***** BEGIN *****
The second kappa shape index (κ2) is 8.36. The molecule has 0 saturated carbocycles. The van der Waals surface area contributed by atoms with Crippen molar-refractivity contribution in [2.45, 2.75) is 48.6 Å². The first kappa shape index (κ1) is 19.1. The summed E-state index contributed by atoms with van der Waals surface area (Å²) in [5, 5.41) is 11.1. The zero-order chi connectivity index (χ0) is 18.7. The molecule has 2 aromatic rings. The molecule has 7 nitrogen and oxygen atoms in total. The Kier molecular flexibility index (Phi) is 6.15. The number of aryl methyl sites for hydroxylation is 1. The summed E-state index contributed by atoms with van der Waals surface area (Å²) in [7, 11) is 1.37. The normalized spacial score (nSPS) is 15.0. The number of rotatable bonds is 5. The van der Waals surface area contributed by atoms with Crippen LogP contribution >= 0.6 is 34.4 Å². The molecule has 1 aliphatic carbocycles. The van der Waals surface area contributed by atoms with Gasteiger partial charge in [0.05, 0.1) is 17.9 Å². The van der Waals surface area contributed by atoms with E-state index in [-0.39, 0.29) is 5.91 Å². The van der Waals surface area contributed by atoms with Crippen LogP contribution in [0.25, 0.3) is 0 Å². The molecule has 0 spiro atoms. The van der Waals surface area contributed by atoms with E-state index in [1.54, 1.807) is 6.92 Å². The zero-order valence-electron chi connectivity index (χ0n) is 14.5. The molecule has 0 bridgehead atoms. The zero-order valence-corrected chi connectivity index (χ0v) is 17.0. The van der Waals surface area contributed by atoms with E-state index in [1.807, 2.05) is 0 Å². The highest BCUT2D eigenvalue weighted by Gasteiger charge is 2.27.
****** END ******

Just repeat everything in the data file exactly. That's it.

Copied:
The second kappa shape index (κ2) is 8.36. The molecule has 0 saturated carbocycles. The van der Waals surface area contributed by atoms with Crippen molar-refractivity contribution in [2.45, 2.75) is 48.6 Å². The first kappa shape index (κ1) is 19.1. The summed E-state index contributed by atoms with van der Waals surface area (Å²) in [5, 5.41) is 11.1. The zero-order chi connectivity index (χ0) is 18.7. The molecule has 2 aromatic rings. The molecule has 7 nitrogen and oxygen atoms in total. The Kier molecular flexibility index (Phi) is 6.15. The number of aryl methyl sites for hydroxylation is 1. The summed E-state index contributed by atoms with van der Waals surface area (Å²) in [7, 11) is 1.37. The normalized spacial score (nSPS) is 15.0. The number of rotatable bonds is 5. The van der Waals surface area contributed by atoms with Crippen LogP contribution >= 0.6 is 34.4 Å². The molecule has 1 aliphatic carbocycles. The van der Waals surface area contributed by atoms with Gasteiger partial charge in [0.05, 0.1) is 17.9 Å². The van der Waals surface area contributed by atoms with E-state index in [-0.39, 0.29) is 5.91 Å². The van der Waals surface area contributed by atoms with Crippen LogP contribution in [0.25, 0.3) is 0 Å². The molecule has 0 spiro atoms. The van der Waals surface area contributed by atoms with E-state index in [1.54, 1.807) is 6.92 Å². The zero-order valence-electron chi connectivity index (χ0n) is 14.5. The molecule has 0 bridgehead atoms. The zero-order valence-corrected chi connectivity index (χ0v) is 17.0. The van der Waals surface area contributed by atoms with E-state index in [1.807, 2.05) is 0 Å². The highest BCUT2D eigenvalue weighted by Gasteiger charge is 2.27.